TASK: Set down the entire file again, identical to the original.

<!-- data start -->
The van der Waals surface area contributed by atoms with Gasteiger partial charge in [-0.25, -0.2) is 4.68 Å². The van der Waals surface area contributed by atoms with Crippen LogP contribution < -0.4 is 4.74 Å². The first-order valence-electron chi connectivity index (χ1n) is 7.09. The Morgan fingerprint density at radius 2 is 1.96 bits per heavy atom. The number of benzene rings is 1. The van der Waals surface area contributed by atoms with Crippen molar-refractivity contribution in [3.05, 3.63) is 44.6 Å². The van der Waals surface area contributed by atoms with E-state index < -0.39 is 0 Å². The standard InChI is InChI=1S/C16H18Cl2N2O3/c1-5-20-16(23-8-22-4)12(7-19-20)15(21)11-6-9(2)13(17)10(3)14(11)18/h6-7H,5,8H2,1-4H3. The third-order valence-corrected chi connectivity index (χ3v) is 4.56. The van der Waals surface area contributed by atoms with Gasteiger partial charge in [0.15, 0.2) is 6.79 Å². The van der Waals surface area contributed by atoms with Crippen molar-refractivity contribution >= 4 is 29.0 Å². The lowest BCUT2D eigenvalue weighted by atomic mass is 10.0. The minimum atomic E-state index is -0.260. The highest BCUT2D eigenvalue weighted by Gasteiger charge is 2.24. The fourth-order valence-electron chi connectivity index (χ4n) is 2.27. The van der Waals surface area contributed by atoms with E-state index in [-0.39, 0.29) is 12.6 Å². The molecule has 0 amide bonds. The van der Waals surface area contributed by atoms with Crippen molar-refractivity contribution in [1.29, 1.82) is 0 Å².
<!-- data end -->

The van der Waals surface area contributed by atoms with Gasteiger partial charge in [-0.25, -0.2) is 4.68 Å². The van der Waals surface area contributed by atoms with Crippen LogP contribution < -0.4 is 4.74 Å². The first-order valence-electron chi connectivity index (χ1n) is 7.09. The Morgan fingerprint density at radius 2 is 1.96 bits per heavy atom. The number of benzene rings is 1. The van der Waals surface area contributed by atoms with Crippen molar-refractivity contribution in [3.05, 3.63) is 44.6 Å². The van der Waals surface area contributed by atoms with E-state index < -0.39 is 0 Å². The standard InChI is InChI=1S/C16H18Cl2N2O3/c1-5-20-16(23-8-22-4)12(7-19-20)15(21)11-6-9(2)13(17)10(3)14(11)18/h6-7H,5,8H2,1-4H3. The third-order valence-corrected chi connectivity index (χ3v) is 4.56. The van der Waals surface area contributed by atoms with Gasteiger partial charge in [0.15, 0.2) is 6.79 Å². The van der Waals surface area contributed by atoms with Crippen molar-refractivity contribution >= 4 is 29.0 Å². The lowest BCUT2D eigenvalue weighted by atomic mass is 10.0. The minimum atomic E-state index is -0.260. The highest BCUT2D eigenvalue weighted by Gasteiger charge is 2.24. The fourth-order valence-electron chi connectivity index (χ4n) is 2.27. The van der Waals surface area contributed by atoms with E-state index in [-0.39, 0.29) is 12.6 Å². The molecule has 0 amide bonds. The van der Waals surface area contributed by atoms with Crippen molar-refractivity contribution in [1.29, 1.82) is 0 Å².